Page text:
For my article this month, I initially thought I would write about the construction, maintenance and customer service activities that we have in this year’s Work Plan and Budget. But then I remembered something that I told staff as we were in the planning stage of preparing the Work Plan. That is, no matter how well we plan, we most likely won’t be able to finish all of the projects, as something unexpected will come up that will take time away from being able to complete everything in the Work Plan. It might be new services for customers that we didn’t know about when we were putting our plan together. But it most certainly will be the time it will take during the year to restore power and make repairs following storms, even if the storms are small and it only takes a day or two to put everything back together.
Knock on wood; we’ve been pretty lucky for quite a few years. We haven’t had the type of weather that can cause major storm damage to electric distribution systems, such as
the historic snow storm that hit North Carolina this past December which left thousands without power. Or worse yet, a storm like Hurricane Michael which resulted in almost a half a million Floridians being without power in October.
Of course, if you are in the electric utility business long enough, chances are you will experience an event that creates major storm damage. The most prominent event for us occurred on March 29, 1976, when in a matter of hours rain changed over to ice and heavy wet snow. Then came the wind. I remember the day well. I had just settled in to watch Indiana and Michigan play in the college basketball national championship game when the lights went out, and I hoped that the power outage would be short lived, so if nothing else I could at least catch the end of the game. Little did I know the devastation caused by the storm. In our service territory fifty percent of the power lines, mostly the east and west lines, were either on the ground or severely damaged. Think about that. Fifty percent of the power lines in York and Fillmore County! Every customer in the district was without power, with some for as long as a month!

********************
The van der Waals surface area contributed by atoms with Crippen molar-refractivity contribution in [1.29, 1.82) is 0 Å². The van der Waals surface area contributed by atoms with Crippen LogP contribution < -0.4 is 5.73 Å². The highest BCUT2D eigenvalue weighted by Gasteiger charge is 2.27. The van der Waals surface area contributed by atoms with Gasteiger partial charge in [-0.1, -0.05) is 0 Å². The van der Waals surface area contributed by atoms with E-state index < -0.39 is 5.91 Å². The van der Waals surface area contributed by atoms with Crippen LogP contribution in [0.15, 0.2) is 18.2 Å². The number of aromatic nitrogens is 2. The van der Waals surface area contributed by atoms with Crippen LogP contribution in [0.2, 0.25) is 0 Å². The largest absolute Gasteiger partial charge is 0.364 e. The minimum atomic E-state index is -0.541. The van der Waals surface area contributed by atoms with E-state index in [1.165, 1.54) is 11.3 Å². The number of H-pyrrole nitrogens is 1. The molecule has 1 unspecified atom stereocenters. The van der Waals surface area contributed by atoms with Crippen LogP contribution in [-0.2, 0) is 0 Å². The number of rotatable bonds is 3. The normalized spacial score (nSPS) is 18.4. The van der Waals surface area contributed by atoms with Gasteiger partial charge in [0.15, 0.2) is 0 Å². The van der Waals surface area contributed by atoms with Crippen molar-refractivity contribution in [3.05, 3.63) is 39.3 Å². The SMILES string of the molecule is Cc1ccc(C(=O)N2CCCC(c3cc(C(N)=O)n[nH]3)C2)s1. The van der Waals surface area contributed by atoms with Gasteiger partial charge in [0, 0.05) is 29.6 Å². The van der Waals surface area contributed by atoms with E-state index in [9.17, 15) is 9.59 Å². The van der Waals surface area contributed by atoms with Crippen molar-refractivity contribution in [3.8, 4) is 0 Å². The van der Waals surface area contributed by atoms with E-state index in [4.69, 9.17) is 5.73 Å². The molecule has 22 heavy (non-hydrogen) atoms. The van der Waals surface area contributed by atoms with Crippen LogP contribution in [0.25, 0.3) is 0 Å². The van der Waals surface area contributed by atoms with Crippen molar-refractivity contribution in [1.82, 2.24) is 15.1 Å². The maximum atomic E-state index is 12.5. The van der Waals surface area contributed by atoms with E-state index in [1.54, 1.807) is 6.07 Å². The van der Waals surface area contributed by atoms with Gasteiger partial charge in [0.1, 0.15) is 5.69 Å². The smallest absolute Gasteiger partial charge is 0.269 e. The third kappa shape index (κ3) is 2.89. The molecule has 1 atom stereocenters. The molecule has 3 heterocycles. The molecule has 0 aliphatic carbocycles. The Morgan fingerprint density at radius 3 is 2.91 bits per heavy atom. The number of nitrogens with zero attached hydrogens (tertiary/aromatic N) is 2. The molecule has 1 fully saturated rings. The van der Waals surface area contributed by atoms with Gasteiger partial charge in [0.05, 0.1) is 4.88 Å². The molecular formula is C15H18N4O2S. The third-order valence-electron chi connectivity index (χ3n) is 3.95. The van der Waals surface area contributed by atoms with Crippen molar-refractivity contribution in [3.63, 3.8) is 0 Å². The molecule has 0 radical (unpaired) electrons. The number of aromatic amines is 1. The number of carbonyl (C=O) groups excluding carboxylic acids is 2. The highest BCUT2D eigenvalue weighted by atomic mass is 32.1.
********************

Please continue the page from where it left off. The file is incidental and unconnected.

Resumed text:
As far as this year’s Work Plan is concerned, most of the projects that we plan to work on are those left over from previous years, which we didn’t have time to complete because of unexpected events. Even though minor storms can cause a major hassle, let’s keep our fingers crossed and hope that we don’t experience the type of weather that can totally wreck a Work Plan.